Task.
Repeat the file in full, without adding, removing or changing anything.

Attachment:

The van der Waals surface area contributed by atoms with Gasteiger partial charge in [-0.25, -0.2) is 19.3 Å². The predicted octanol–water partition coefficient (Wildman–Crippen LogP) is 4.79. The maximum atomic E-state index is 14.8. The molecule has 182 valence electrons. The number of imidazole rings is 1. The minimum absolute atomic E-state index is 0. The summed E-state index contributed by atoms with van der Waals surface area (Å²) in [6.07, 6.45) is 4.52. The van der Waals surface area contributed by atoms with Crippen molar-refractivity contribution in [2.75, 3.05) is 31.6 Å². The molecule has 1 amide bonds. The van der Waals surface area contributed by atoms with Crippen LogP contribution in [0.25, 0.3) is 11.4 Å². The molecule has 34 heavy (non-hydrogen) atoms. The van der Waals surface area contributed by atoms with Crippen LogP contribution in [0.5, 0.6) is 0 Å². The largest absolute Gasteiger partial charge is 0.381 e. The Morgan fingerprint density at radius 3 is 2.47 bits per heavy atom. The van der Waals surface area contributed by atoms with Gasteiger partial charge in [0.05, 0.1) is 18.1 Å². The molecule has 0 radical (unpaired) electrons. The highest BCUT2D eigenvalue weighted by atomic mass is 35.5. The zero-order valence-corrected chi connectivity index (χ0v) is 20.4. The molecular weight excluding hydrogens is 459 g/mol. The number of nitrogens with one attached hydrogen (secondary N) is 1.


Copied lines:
The van der Waals surface area contributed by atoms with Gasteiger partial charge in [-0.25, -0.2) is 19.3 Å². The predicted octanol–water partition coefficient (Wildman–Crippen LogP) is 4.79. The maximum atomic E-state index is 14.8. The molecule has 182 valence electrons. The number of imidazole rings is 1. The minimum absolute atomic E-state index is 0. The summed E-state index contributed by atoms with van der Waals surface area (Å²) in [6.07, 6.45) is 4.52. The van der Waals surface area contributed by atoms with Crippen molar-refractivity contribution in [2.75, 3.05) is 31.6 Å². The molecule has 1 amide bonds. The van der Waals surface area contributed by atoms with Crippen LogP contribution in [0.25, 0.3) is 11.4 Å². The molecule has 34 heavy (non-hydrogen) atoms. The van der Waals surface area contributed by atoms with Crippen LogP contribution in [0.5, 0.6) is 0 Å². The largest absolute Gasteiger partial charge is 0.381 e. The Morgan fingerprint density at radius 3 is 2.47 bits per heavy atom. The van der Waals surface area contributed by atoms with Gasteiger partial charge in [0.05, 0.1) is 18.1 Å². The molecule has 0 radical (unpaired) electrons. The highest BCUT2D eigenvalue weighted by atomic mass is 35.5. The zero-order valence-corrected chi connectivity index (χ0v) is 20.4. The molecular weight excluding hydrogens is 459 g/mol. The number of nitrogens with one attached hydrogen (secondary N) is 1.